Bookkeeper Accused of Stealing $1 Million From Archdiocese
A Bronx woman is accused of stealing more than $1 million from the Roman Catholic Archdiocese of New York when she worked in the archdiocese’s finance office.
Anita Collins worked at the headquarters of the archdiocese in Manhattan, for more than eight years, first in accounts payable for the education finance office, and then for the chancery, the main office that manages the archdiocese’s extensive finances, says a New York Times report.
The report says that because checks of $2,500 or less did not require approval from a supervisor, Collins kept the payments just under that amount, issuing more than 450 such checks to herself over seven years.
Adam Kaufmann, the chief of investigations for the Manhattan district attorney, Cyrus R. Vance Jr. said in the report, “Every entity has controls in place to try to protect themselves, and the sad thing is that if you’ve got a corrupt employee they’ll find a way around the controls.”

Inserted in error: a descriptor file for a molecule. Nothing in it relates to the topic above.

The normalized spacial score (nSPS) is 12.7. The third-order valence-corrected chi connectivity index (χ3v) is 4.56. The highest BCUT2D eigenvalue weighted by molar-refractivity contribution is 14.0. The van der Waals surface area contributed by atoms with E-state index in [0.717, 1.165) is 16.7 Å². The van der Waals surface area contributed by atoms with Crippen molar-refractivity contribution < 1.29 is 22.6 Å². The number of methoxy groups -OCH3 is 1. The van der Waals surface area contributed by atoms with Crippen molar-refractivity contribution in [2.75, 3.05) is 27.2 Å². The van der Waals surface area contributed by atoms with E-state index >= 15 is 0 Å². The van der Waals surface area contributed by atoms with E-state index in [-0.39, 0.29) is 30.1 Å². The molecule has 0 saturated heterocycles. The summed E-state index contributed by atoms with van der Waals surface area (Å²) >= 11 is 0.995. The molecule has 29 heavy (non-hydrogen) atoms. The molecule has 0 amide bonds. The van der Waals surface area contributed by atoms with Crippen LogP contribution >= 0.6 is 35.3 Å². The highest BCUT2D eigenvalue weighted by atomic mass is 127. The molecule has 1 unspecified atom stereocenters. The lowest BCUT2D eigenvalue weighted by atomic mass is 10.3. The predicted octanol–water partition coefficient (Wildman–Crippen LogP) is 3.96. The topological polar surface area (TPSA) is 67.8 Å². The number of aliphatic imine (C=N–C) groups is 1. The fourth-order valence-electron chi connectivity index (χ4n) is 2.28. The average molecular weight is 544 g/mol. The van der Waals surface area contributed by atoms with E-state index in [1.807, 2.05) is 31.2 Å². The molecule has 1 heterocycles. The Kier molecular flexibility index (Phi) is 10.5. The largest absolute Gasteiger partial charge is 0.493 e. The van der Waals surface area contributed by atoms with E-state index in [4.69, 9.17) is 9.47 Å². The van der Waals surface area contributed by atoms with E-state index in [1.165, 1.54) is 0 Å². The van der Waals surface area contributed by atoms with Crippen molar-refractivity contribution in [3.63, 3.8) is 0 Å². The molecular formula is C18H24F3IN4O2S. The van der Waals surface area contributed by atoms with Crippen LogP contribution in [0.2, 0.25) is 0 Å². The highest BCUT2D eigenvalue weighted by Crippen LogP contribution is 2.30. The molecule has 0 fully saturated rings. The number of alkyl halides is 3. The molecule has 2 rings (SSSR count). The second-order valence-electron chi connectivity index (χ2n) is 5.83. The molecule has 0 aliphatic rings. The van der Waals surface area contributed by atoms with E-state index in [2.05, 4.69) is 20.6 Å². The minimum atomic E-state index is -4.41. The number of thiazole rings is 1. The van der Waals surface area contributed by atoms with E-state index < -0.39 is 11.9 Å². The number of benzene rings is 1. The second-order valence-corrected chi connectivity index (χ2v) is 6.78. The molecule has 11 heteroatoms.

Questions were raised during a routine audit, officials said, and Collins was confronted about the missing money in December, the report says. When she was hired in the summer of 2003, the archdiocese did not regularly conduct criminal background checks on all of its employees, and her past convictions were not noticed,the report noted.
The archdiocese now conducts background checks on its employees, says the report.